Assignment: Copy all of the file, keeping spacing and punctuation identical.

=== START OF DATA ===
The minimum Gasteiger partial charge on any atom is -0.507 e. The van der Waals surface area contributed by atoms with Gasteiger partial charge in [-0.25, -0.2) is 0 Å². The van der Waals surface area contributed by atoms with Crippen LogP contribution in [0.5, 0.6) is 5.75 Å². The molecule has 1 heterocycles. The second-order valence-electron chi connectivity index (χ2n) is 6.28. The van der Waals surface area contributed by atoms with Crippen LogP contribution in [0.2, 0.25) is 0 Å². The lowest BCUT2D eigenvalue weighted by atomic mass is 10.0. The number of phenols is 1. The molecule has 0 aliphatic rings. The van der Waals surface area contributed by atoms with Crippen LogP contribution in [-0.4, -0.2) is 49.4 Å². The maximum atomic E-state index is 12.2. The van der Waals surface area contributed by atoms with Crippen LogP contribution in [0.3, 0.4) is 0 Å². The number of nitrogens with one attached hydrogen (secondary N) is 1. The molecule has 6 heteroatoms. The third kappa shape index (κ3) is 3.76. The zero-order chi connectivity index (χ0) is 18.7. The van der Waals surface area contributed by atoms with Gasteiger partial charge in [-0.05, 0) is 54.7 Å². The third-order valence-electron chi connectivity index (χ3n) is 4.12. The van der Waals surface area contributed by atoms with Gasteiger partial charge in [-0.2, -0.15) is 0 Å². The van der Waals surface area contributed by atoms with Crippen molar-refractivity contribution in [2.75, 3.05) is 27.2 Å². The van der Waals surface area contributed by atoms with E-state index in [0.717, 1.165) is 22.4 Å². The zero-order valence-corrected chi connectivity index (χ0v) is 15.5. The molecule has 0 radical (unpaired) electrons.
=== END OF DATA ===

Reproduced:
The minimum Gasteiger partial charge on any atom is -0.507 e. The van der Waals surface area contributed by atoms with Gasteiger partial charge in [-0.25, -0.2) is 0 Å². The van der Waals surface area contributed by atoms with Crippen LogP contribution in [0.5, 0.6) is 5.75 Å². The molecule has 1 heterocycles. The second-order valence-electron chi connectivity index (χ2n) is 6.28. The van der Waals surface area contributed by atoms with Crippen LogP contribution in [0.2, 0.25) is 0 Å². The lowest BCUT2D eigenvalue weighted by atomic mass is 10.0. The number of phenols is 1. The molecule has 0 aliphatic rings. The van der Waals surface area contributed by atoms with Crippen LogP contribution in [-0.4, -0.2) is 49.4 Å². The maximum atomic E-state index is 12.2. The van der Waals surface area contributed by atoms with Crippen LogP contribution in [0.3, 0.4) is 0 Å². The number of nitrogens with one attached hydrogen (secondary N) is 1. The molecule has 6 heteroatoms. The third kappa shape index (κ3) is 3.76. The zero-order chi connectivity index (χ0) is 18.7. The van der Waals surface area contributed by atoms with Gasteiger partial charge in [-0.05, 0) is 54.7 Å². The third-order valence-electron chi connectivity index (χ3n) is 4.12. The van der Waals surface area contributed by atoms with Gasteiger partial charge in [-0.2, -0.15) is 0 Å². The van der Waals surface area contributed by atoms with Crippen molar-refractivity contribution in [2.75, 3.05) is 27.2 Å². The van der Waals surface area contributed by atoms with E-state index in [0.717, 1.165) is 22.4 Å². The zero-order valence-corrected chi connectivity index (χ0v) is 15.5. The molecule has 0 radical (unpaired) electrons.